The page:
As the third quarter came to end, Apple (AAPL) began to tally its earnings. Historically, the third quarter has been marked by slow growth and decreased earnings for Apple, presumably because the company generally releases its new iPhone(s) in the late fall. This strategy curtails mobile phone sales during the summer, as everyone awaits Apple's newest release. This quarter, however, Apple defied such a trend and crushed expected earnings.
To start, Apple reported $37.4 billion in revenue, which was largely propelled by strong iPhone sales (whereas iPad sales lagged). One factor that helped grow iPhone revenues was increased foreign demand in BRIC markets: Brazil, Russia, India, and China. This is a stark contrast to domestic American growth, which remained mostly stagnant.
While CEO Tim Cook has good reason to be pleased with his company's earnings, not all sales results were impressive. The report showed that iPad sales have decreased year-over-year. There are several possible reasons for this contraction. Tablets in general are not as portable as smartphones, and not as versatile as laptops. For many consumers, it is easier to have an iPhone and a small laptop than it is to carry around a limited hybrid device. Another reason for lackluster sales is that iPads do not have similar life cycles. For example, the majority of smartphone users replace their phones after two years; whereas tablets are handled with care, and used by consumers for longer time periods.
To offset this trend, Apple has announced several new strategies that will help bolster its bottom line. In regards to the iPad, Apple is targeting more enterprise solutions. In fact, Apple recently announced a partnership with IBM to begin working on the development of centralized business applications. Additionally, Apple has announced that it will target the education vertical to sell more iPads to schools (where it already has an 80% market share). Once implemented, both of these strategies should help bolster iPad sales.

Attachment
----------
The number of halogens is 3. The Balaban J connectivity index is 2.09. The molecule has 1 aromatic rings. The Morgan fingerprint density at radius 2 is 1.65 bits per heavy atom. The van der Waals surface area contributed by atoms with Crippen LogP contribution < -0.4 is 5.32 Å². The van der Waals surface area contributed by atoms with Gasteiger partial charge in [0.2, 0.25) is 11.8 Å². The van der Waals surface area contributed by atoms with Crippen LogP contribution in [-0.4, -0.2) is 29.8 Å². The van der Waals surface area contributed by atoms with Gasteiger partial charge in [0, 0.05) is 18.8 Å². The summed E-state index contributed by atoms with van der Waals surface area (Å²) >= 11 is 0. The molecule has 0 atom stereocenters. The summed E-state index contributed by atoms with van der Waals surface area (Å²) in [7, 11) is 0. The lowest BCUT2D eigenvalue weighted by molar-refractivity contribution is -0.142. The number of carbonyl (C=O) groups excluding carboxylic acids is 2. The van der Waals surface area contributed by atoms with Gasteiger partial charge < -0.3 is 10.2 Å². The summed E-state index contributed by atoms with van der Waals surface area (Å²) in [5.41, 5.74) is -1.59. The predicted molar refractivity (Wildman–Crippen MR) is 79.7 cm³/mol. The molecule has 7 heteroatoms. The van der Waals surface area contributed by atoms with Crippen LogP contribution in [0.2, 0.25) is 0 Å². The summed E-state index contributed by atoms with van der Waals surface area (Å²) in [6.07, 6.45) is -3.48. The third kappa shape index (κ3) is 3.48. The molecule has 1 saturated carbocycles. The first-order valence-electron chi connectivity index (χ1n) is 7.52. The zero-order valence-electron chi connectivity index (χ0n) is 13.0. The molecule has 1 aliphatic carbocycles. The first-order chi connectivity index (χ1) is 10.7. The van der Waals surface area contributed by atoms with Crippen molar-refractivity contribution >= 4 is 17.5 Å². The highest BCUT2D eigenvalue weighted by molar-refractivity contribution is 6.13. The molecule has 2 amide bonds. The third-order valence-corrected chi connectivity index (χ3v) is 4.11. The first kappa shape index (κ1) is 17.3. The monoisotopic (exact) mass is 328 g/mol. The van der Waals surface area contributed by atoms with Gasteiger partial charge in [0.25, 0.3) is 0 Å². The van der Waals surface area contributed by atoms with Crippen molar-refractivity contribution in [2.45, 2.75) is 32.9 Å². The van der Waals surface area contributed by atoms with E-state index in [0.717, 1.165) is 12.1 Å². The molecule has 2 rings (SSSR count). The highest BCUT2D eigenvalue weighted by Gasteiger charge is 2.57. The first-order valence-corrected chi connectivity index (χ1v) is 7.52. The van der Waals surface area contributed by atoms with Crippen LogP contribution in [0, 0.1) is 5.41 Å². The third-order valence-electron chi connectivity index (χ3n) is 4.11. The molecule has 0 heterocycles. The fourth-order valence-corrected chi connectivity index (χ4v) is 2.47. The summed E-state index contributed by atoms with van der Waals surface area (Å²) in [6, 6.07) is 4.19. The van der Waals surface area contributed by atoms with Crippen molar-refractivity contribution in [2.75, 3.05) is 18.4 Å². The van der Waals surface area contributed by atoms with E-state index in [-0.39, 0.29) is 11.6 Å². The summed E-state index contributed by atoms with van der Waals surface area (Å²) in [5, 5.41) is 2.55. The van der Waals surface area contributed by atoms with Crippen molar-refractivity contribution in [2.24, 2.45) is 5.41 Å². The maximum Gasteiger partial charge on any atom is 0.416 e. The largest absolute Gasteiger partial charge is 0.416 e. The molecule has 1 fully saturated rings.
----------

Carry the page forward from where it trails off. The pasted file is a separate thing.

Another upcoming Apple event includes the announcement, and subsequent release, of both the iPhone 6 and iWatch. The iPhone 6 is highly anticipated, as Apple is expected to announce two models (with different screen sizes). One model will be similar to the iPhone 5s in size and shape. However, the other model will include a screen up to an inch larger. This divergence from common Apple practices is meant to specifically address consumer demand for bigger screens, most of which can be found on Android phones.
Alongside the announcement of the new iPhone lineup is the expected Apple iWatch. Major players like Samsung, Motorola (MSI), and LG have all announced, or begun selling, versions of smart watches. Thus, this release will come as no surprise; Apple is expected to publicly confirm its iWatch production later this year (see why Apple will easily outsell Samsung’s smart watch here).
With rising future anticipation, and solid third quarter earnings, Apple's future is bright. The company has shown that even amongst criticisms, due to lack of innovation, it can still successfully sell products of interest. Apple is operating in full swing, and critics may just witness the release of revolutionary products later this year.